Conquering uncertainty as a Chief of Staff

September 15, 20216 min read
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The most difficult challenges we face aren’t overbearing leaders or tough competition. They are the ones we create for ourselves.

Challenges have been plentiful in my time as a Chief of Staff. Organizational challenges, defining my role , and more. None have been more difficult than imposter syndrome. Imposter syndrome is a self-defeating belief that makes you feel like a fraud, especially in a professional context.

You don’t feel good enough. You doubt your abilities, talents, and accomplishments constantly. Been there? We all have.

The root cause is  uncertainty . Uncertainty with: 

  1. If you’re doing the right things
  2. If you’re doing the right things in the right way
  3. If you’re doing the right things in the right way at the right time.   

As a Chief of Staff, you can face this uncertainty because of general, vague mandates. Where problems persist, communities exist — the number of online communities focused on connecting and creating discussions amongst Chiefs of Staff has exploded in the last year. These communities allow us to connect on a deeper level and ask each other tough questions to gain a higher level of clarity. 

Clarity comes through our process of benchmarking, or personally, gaining understanding through comparison:

  • If the success I’m achieving is similar to others
  • If the struggles I or my organization is facing compare to others
  • If the questions I have about my role, career, or outlook are shared amongst others.  

With all of these “ifs” (six to be exact), our goal is clear — strengthen mission clarity for the Chief of Staff.

We partnered with Prime Chief of Staff to create a benchmark supporting this goal. Where does the Chief of Staff role stand among leadership? How has the role has evolved? How do Chiefs of Staff feel about their organizations, themselves, and their most thought-about topics?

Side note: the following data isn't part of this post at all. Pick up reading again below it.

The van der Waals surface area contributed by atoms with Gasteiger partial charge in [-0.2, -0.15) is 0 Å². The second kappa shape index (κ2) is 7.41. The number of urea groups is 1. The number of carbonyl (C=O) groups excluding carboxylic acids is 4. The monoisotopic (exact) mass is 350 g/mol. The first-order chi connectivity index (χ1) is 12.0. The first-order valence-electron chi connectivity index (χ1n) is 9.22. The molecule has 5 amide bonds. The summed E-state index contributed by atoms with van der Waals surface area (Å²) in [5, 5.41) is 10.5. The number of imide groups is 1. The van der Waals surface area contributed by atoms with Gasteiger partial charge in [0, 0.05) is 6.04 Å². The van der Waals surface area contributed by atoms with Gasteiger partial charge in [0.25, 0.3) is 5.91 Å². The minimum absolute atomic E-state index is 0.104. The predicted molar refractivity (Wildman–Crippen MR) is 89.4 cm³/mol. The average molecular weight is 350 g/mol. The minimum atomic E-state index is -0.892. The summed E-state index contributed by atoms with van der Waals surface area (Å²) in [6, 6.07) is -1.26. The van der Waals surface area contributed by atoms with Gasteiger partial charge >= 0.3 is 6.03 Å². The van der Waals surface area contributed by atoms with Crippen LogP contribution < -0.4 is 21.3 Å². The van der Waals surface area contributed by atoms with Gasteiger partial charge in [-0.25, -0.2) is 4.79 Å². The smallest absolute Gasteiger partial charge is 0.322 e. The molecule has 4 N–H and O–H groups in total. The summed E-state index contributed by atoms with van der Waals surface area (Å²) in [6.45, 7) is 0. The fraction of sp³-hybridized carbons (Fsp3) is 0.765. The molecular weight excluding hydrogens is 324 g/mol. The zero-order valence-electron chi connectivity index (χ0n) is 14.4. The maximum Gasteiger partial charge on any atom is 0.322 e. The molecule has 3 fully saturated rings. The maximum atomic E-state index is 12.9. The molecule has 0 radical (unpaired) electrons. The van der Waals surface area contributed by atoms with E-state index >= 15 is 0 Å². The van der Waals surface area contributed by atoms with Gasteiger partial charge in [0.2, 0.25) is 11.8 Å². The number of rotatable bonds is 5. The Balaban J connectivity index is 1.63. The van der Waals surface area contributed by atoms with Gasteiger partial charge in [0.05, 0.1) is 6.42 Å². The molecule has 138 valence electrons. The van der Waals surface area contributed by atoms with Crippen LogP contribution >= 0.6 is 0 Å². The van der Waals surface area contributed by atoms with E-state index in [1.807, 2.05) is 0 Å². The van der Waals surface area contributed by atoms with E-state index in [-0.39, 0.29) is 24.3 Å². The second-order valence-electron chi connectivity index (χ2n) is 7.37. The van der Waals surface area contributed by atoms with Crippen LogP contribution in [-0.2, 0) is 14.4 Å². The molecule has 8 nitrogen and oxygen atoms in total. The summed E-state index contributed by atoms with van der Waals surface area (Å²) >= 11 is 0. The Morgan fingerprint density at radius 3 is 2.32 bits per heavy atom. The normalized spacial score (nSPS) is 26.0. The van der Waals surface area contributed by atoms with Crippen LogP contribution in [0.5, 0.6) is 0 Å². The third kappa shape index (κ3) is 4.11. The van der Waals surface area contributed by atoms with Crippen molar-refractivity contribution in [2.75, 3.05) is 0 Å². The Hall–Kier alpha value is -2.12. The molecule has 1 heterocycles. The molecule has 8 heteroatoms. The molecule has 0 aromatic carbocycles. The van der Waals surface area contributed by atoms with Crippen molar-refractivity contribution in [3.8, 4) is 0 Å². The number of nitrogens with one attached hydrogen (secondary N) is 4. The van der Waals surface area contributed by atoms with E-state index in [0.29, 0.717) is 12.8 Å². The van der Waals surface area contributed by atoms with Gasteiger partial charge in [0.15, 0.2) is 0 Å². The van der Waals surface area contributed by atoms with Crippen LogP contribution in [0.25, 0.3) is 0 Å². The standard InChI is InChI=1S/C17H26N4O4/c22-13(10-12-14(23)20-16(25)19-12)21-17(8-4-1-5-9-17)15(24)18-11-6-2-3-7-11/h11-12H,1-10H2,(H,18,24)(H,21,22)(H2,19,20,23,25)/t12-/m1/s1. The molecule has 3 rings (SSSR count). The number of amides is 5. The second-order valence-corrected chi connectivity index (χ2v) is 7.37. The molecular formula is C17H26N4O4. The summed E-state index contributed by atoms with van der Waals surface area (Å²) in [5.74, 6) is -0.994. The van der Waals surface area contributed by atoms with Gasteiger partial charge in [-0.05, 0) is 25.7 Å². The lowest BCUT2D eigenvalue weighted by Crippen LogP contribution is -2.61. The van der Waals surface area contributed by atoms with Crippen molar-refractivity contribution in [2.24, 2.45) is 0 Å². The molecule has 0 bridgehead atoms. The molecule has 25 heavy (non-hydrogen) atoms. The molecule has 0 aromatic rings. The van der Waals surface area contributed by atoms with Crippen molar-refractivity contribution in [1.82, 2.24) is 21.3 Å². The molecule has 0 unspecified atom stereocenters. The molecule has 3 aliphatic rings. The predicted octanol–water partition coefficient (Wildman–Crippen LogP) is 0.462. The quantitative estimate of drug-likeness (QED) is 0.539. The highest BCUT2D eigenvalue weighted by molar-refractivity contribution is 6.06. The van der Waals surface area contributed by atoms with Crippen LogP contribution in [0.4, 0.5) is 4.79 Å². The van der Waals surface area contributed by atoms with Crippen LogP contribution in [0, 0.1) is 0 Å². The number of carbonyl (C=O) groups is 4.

These insights point to one recurring idea — Chiefs of Staff are becoming the point guard for organizations. Let’s explore four major insights from  this report  that support this idea. 

Insight 1: Strategy is king  

In basketball, the point guard can score (execute) but focuses on seeing the visual flow of the game (strategy) and assisting other players’ strengths (amplification). 

Two data points in the report frame contrasting attachments to strategy in the Chief of Staff role — importance versus pertinence. 93% of Chiefs of Staff believe they have an important role in communicating strategy; 89% believe their roles are important for creating and executing strategy.

However, the extent to which they feel critically important to strategy is not as high as one would think. Only 57% strongly agree that their role is important in ‘developing’ strategic priorities.

Is the Chief of Staff cut out to be the point guard if there is no urgency to fill that role? 

The data suggests a sense of urgency around strategy, but this urgency is rooted beyond the Chief of Staff. Over the last year, 61% of businesses stated they are spending more time on strategic planning. 

Post pandemic, the Chief of Staff role has paralleled strategy’s growth in importance (81% believe the position is “more important”). Where (and why) does the Chief of Staff come into the strategy picture? 

Dealing with variability is the point of impact. While Chiefs of Staff may not be a critical piece in defining or setting strategy (a responsibility on the shoulders of the CEO and CSO), they are crucial in making sure the “trains run on time” and ensuring the business is effective in executing the strategy.

In basketball, a point guard’s ability to transition and adapt to the defense is crucial for the offense’s success. Strategy variability is the ultimate tell of success for point guards and Chiefs of Staff.

Insight 2: Chief of Staff is the new CEO (Chief Execution Officer) 

Executing a strategy is like lobbing the basketball towards the backboard. It might go in, it might not.

Executing a strategy effectively is aiming for the hoop with textbook form and an open shot.